ATHENS -- The clock began ticking for Cyprus on Thursday when the European Central Bank warned the beleaguered country that it had until Monday to find $7.5 billion needed to qualify for a financial bailout.
The stern ultimatum that the European Central Bank would pull the plug on vital low-cost funding of Cyprus banks sent lawmakers in the tiny island republic scrambling to stitch up a new bailout plan in exchange for $13 billion in rescue loans from Eurozone partners and the International Monetary Fund.
In a bold brushoff that stunned many and kept banks shuttered all week, Cyprus this week rejected a European bailout deal that called for levies of up to 10% on bank deposits.
Without external aid, Cyprus could slip into default within days, raising the specter not only of its exit from the 17-nation bloc that uses the euro currency, but also the outbreak of a crisis that could imperil other troubled economies in Europe.
Cyprus is “definitely a systemic risk, and the unrest of the last couple of days has proved that, unfortunately,” Dutch Finance Minister Jeroen Dijsselbloem, head of the Eurozone caucus, said in the European Parliament Thursday.
Details of a new plan remain unclear. Still, state news media in Nicosia, the capital, reported that the government was set to create a special solidarity fund that would bundle state assets, including the country’s pension funds and the Orthodox church's riches, as a basis for an emergency bond issue. Troubled banks would be rigorously restructured, the reports said, and some form of tax would be levied on bank accounts.
Government officials were due to review the revised plan, or “ Plan B”, before sending it to the nation’s 56-seat legislature for a vote, possibly late Thursday. A retinue of officials led by Finance Minister Michalis Sarris were in Moscow trying to win financial assistance from the Kremlin, a traditional ally and trade partner.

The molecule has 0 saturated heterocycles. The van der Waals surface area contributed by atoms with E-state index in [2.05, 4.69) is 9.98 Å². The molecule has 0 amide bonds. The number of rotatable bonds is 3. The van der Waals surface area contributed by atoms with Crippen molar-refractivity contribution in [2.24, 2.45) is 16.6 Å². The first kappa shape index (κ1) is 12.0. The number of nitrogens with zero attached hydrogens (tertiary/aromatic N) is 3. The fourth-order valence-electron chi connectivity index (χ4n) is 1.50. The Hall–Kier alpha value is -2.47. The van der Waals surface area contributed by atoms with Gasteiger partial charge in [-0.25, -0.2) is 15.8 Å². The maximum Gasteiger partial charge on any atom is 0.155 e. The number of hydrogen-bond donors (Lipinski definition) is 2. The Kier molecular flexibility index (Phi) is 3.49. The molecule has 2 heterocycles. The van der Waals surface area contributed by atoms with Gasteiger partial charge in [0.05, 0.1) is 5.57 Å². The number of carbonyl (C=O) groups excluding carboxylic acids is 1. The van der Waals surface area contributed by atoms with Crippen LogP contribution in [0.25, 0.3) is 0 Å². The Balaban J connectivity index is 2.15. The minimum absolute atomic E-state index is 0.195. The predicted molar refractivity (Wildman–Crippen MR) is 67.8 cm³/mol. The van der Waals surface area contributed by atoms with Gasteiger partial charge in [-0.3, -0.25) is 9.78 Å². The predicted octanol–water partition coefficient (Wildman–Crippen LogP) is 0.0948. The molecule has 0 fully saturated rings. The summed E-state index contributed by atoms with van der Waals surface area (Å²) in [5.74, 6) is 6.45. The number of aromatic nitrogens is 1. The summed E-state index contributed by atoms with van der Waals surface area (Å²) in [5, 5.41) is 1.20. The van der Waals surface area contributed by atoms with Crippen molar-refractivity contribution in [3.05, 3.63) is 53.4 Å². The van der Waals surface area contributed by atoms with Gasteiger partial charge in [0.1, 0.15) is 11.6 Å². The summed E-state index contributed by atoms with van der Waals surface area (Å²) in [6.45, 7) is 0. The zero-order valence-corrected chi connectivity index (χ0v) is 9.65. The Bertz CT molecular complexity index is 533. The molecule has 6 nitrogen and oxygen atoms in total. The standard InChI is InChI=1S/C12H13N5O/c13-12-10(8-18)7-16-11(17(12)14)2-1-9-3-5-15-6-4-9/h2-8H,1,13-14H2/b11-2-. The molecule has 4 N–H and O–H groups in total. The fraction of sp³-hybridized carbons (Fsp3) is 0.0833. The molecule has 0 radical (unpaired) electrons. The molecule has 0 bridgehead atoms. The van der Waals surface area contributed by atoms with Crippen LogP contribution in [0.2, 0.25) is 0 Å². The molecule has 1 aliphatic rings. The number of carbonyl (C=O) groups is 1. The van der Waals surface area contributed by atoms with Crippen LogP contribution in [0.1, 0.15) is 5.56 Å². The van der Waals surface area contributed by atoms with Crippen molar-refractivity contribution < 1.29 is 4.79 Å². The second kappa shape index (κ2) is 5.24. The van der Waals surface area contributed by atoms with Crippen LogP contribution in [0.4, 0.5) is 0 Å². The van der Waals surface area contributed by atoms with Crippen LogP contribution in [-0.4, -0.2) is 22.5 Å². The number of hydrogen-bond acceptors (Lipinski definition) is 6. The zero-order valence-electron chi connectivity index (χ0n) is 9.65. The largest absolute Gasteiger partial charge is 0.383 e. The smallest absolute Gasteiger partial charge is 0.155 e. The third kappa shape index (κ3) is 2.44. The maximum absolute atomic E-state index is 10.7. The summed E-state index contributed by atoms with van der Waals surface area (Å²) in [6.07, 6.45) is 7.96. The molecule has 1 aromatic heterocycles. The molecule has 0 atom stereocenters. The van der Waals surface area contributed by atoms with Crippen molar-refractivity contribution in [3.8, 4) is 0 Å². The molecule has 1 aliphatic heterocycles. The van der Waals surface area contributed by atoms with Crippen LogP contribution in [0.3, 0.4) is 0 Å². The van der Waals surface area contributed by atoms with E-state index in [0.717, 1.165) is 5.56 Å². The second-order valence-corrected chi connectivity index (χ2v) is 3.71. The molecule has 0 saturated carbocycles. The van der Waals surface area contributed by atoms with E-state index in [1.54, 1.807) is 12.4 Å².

More than 30,000 Russians live in Cyprus, long considered a money-laundering hub for rich Russians whom the Kremlin has been pursuing for allegedly evading billions of dollars in taxes. About a third of the island’s $88 billion in deposits belong to Russians.
As of late Thursday, Moscow had not announced any amount of financial support for Cyprus. Instead, Russian Prime Minister Dmitry Medvedev remained miffed over Nicosia’s initial plan to finance its banks through a surprise tax on deposits, calling it “an act of confiscation.”
In the streets of Nicosia, meantime, cash points were running out, spurring fresh spasms of panic and shortages of food and medical supplies. Indicative of the worsening crisis, the government barred the use of checks and credit cards and placed a $336 limit on daily cash withdrawals from ATMs.
“Time is up — we want our cash,” said Maria Melitou, an accountant. “Our friends in Europe brought us to this point. We expected more.”